Marlborough Vintage 2012 at Wither Hills
After a relaxing Easter break with the family, I was excited to receive an invite from Wither Hills in Marlborough to taste their latest vintage and a selection of Pinot Noirs. It’s been a long time since I’ve experienced vintage, and I thought this was an opportunity not to be missed; especially as I’m born and raised on a vineyard.
On arrival in Blenheim, I knew I was in for a great day, when greeted by Wither Hills winemaker Ben Glover and his fellow winemakers Sally and Matt, along with an esteemed group of wine critics.
For our first stop, Rex the Viticulturist took us through the Pinot Noir vines, where we witnessed the grapes being tenderly picked by hand. He explained Wither Hills dedication to organic wine growing practices, while we tasted the Single Vineyard Pinot Noirs in the shade of a tree in the corner of the Benmorven Vineyard.
The idea behind the tastings here was to enable us to experience the difference between Wither Hills two main southern valleys sites that grow Pinot grapes, Taylors River and Benmorven.
The fresh 2011s were showcased along with a special sample that was partially fermented in Oak giving it a lovely toasted character. This is used to blend back into the final blends.
In 2007 they bottled very small quantities from these vineyards; but the 2008 “Single Vineyard” Pinot Noirs are being made available commercially and will be on sale this year. I found the 2008 Taylor River to be a full and dark coloured wine, with layers of sweet and youthful red cherry, a great structure, fine tannins and dark fruit finish, while the Benmorven demonstrated even darker wild fruits characters; a soft chalky tannic structure and a classic long lasting finish on the palate. These two wines are definetly worth trying together and were well matched to the mussels, whitebait and lamb dishes served to us by resident chef, Dave Anderson.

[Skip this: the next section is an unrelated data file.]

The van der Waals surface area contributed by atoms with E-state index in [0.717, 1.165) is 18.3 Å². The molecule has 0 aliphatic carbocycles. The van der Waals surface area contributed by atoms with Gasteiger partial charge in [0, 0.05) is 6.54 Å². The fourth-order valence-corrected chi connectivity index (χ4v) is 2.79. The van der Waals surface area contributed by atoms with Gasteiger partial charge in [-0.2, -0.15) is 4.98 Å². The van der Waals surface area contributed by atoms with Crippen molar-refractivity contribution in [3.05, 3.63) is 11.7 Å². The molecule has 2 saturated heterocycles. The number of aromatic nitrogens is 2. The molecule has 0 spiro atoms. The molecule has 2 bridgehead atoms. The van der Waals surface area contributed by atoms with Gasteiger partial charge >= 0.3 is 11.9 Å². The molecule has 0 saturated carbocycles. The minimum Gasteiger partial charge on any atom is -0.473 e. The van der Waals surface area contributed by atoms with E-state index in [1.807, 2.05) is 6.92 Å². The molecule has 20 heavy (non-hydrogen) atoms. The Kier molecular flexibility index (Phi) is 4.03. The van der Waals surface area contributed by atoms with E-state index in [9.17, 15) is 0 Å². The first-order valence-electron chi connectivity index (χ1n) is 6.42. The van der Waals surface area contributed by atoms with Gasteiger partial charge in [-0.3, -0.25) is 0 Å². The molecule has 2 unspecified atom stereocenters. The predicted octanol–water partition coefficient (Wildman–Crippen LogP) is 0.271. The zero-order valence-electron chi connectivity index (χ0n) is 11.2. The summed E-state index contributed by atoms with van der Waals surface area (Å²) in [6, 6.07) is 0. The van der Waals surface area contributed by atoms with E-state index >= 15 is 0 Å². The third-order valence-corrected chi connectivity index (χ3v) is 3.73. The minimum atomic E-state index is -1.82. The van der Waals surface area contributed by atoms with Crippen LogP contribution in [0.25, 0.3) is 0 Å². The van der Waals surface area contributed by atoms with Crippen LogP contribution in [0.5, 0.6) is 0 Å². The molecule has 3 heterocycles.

After, it was off to the winery to observe all the action. The grapes that were cooled down from a previous days picking were being processed through the most amazing mechanical sorter I’ve ever seen. Through lightening fast photo technology it fires pneumatic shots of air to seperate out shrivelled berries and debris, before being placed in fermenters, and then off to barrels to slumber, it was simply amazing
The late afternoon tasting provided an opportunity to try a selection of some of the older Pinot Noirs and experience the aging potential across the years. This was very enlightening, proving that Marlborough Pinots do stand the test of time. We all had our favourites from the lineup of ’99 ’01 ’03 ’05 ’07, with mine being the chunky dark 2005 which had an intensity I remember well from its youth.
The evening was spent in the depths of the barrel room, tasting the vintages from even numbered years and from magnums, wonderfully matched with a meal of smoked eel and venison from chef Dave Anderson and his team.
Wither Hills has been dedicated to producing great Pinot Noir from the beginning and have consistently attained the highest in quality.They are well deserving of a place in everyone’s cellar.
The Marlborough trip was not over yet, I still had two days to get amongst it, and I will fill you in on my next posts.